Property Peak, Growing Unrest, and other Tidbits
A couple of interesting news items and observations to share:
Item 1: Property Market Peak? On Thursday, the Wall Street Journal ran an article declaring “The Great Property Bubble of China May Be Popping.” The authors noted that a prominent index of property prices in nine major Chinese cities dropped, for the first time in nearly two years, by 4.9% in April compared to a year earlier, and that transaction volumes have also been on the decline. The rest of the article focused on the potentially dire consequences, for both China and the world, if booming real estate prices do in fact plummet.
I’ve been worried for quite some time that China’s property prices — not only in 1st-tier cities, but 2nd and 3rd-tier ones as well — are dangerously overvalued. But I’ll need to see more evidence before I’m convinced we’ve seen the peak. As I’ve also noted before, the factors that cause so many people in China to pour so much money into real estate — in particular, unproductive real estate — are deeply rooted in the structure of the Chinese economy. The market has seen dips before, and they’ve always been seen as buying opportunities. I’m not saying the current state of the Chinese real estate market is sustainable, only that it’s extremely persistent. (To get an idea just how much property prices have risen across China, province by province, since 2000, check out this great interactive graphic published last week by the Financial Times — registration required).
It will take a significant change in attitude for Chinese investors to starting bailing out of property. How and when that will happen, I am not sure. But of course, that’s the tricky thing about bubbles — since the beliefs that sustain them are not based in economic reality, but in economic misconceptions, psychology, not economics, is what finally tilts the balance one way or the other. If the market stumbles, and that stumble confirms growing fears on the part of investors, the turn in sentiment can be severe, all out of proportion to any real change in underlying conditions. Will this happen in China, now that property prices seem to be going soft? Possibly.
If the Chinese do start pulling their money out of real estate, one reporter called to ask me, where would they put it? After all, one of my arguments for why people in China use property as a “store of value” is lack of attractive alernatives. Well, assuming they successfully find a buyer (which is always the problem when everybody decides to sell), there are three possibilities:
- They put it into other assets. Last spring, when Chinese investors got spooked about government plans to “cool” the real estate sector, a lot of them started putting their money into gold instead. Jade, artwork, antiques, or even stockpiles of commodities like copper or nickel are potential alternatives. We could even see a situation where Chinese investors bail out of real estate in some cities, which they see as vulnerable, only to buy property in others — in which case, we could see some markets drop while others continue rising, for now at least.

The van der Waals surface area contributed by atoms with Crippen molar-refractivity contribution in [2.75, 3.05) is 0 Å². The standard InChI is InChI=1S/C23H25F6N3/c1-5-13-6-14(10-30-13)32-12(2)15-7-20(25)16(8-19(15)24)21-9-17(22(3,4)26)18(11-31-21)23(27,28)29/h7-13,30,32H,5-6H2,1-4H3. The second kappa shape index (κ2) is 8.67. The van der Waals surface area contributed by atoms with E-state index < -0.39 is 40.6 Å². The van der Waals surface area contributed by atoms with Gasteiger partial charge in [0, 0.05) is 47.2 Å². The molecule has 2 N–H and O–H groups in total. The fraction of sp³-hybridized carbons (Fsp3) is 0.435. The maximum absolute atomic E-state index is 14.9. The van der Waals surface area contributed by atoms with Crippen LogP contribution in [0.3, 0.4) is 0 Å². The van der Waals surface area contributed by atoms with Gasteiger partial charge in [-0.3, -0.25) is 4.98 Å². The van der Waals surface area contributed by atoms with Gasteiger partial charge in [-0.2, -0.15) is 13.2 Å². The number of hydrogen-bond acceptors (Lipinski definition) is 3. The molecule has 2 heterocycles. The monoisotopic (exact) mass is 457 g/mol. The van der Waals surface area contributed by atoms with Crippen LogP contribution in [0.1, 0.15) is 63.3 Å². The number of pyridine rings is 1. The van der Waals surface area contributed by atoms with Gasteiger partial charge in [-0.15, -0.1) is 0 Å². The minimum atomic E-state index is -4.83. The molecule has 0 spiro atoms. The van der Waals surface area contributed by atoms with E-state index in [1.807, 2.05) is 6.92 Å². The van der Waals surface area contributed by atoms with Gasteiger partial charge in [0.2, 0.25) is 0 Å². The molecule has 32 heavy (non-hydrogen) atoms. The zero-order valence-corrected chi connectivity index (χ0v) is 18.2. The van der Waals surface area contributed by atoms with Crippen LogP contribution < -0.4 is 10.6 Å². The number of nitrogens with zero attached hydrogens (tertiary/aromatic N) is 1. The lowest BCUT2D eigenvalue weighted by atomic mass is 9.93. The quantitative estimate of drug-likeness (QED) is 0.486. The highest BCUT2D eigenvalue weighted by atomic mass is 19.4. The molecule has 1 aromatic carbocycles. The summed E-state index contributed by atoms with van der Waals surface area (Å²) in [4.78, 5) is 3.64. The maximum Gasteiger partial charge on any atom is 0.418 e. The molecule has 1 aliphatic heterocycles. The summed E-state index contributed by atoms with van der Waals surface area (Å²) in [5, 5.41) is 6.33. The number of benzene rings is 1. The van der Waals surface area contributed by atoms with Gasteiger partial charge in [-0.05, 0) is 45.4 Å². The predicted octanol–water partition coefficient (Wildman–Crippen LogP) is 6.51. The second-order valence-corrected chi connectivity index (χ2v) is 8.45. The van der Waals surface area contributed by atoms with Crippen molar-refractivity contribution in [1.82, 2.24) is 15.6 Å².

- They spend the proceeds. If Chinese investors decide to cash out of real estate, and try to turn the proceeds into buying power to improve their quality of life, expect a surge in consumer inflation. Given the explosion in China’s money supply (by more than 50% over the past two years), the question isn’t why inflation is treading 5%, but why we haven’t seen more inflation sooner. The main reason is because most of that new money went into investment rather than consumption, mainly fueling asset inflation. But if those inflated asset values are suddenly transformed into higher consumer demand, the CPI rates we’ve seen so far will look like small potatoes.
- They hoard the cash. If this happens, the velocity of money will drop and the money supply will decline — in effect, a lot of the money that was created the past two years will simply disappear. This is what happens during a credit crisis, and it’s called liquidation. The good news: no more worries about inflation. The bad news: a lot of financial assets people thought they owned will go up in smoke.
Item #2: Growing Unrest. Tom Lasseter at McClatchy Newspapers had a fascinating article on Thursday about the bomb attacks on government offices in the southeast city of Fuzhou last week, a story so sensitive that Chinese censors have issued explicit orders banning any domestic media coverage. According to Lasseter, the bomber (Qian Mingqi, who himself died in one of the blasts) was not, as official reports indicated, some deranged and disgruntled farmer, but a successful small businessman who had been dispossessed by corrupt officials, then harassed and beaten up by local thugs when he attempted to appeal to Beijing. Far from condemning the attacks, at least one fellow entrepreneur (who owns a small car dealership in the city) told Lasseter she considers Qian a “hero”. I was also struck by these revealing comments by Fuzhou’s official city spokesman:
“The system in China has contradictions with the improvement of people’s understanding of the law,” said Li … “People have learned a lot about the Western world; they know how to use law to defend their interests. But the system here, or some people in the system, won’t allow them to do that.”
I suspect Mr. Li is rueing the day he ever let that slip out — which is why most official spokesmen in China wisely prefer to speak as little as possible.